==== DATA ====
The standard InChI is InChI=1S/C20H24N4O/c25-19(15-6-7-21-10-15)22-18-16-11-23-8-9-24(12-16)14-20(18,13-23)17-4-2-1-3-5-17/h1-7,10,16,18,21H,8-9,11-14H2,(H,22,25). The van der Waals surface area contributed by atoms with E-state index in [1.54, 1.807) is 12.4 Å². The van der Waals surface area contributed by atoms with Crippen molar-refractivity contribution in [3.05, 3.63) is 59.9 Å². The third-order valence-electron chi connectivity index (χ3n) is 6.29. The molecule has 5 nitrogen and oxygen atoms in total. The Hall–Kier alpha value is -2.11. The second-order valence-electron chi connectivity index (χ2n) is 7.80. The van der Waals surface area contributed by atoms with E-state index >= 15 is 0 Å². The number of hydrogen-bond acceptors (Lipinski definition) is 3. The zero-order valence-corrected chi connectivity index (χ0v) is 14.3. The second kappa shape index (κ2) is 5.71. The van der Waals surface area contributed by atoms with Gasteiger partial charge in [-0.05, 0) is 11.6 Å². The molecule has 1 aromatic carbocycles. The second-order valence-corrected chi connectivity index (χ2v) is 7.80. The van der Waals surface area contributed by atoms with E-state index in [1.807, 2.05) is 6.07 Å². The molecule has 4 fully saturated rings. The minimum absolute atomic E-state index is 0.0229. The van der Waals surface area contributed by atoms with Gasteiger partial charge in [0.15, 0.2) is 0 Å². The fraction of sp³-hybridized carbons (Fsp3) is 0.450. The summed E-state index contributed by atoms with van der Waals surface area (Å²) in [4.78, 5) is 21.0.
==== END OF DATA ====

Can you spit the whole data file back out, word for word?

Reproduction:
The standard InChI is InChI=1S/C20H24N4O/c25-19(15-6-7-21-10-15)22-18-16-11-23-8-9-24(12-16)14-20(18,13-23)17-4-2-1-3-5-17/h1-7,10,16,18,21H,8-9,11-14H2,(H,22,25). The van der Waals surface area contributed by atoms with E-state index in [1.54, 1.807) is 12.4 Å². The van der Waals surface area contributed by atoms with Crippen molar-refractivity contribution in [3.05, 3.63) is 59.9 Å². The third-order valence-electron chi connectivity index (χ3n) is 6.29. The molecule has 5 nitrogen and oxygen atoms in total. The Hall–Kier alpha value is -2.11. The second-order valence-electron chi connectivity index (χ2n) is 7.80. The van der Waals surface area contributed by atoms with E-state index >= 15 is 0 Å². The number of hydrogen-bond acceptors (Lipinski definition) is 3. The zero-order valence-corrected chi connectivity index (χ0v) is 14.3. The second kappa shape index (κ2) is 5.71. The van der Waals surface area contributed by atoms with Gasteiger partial charge in [-0.05, 0) is 11.6 Å². The molecule has 1 aromatic carbocycles. The second-order valence-corrected chi connectivity index (χ2v) is 7.80. The van der Waals surface area contributed by atoms with E-state index in [1.807, 2.05) is 6.07 Å². The molecule has 4 fully saturated rings. The minimum absolute atomic E-state index is 0.0229. The van der Waals surface area contributed by atoms with Gasteiger partial charge in [0.15, 0.2) is 0 Å². The fraction of sp³-hybridized carbons (Fsp3) is 0.450. The summed E-state index contributed by atoms with van der Waals surface area (Å²) in [4.78, 5) is 21.0.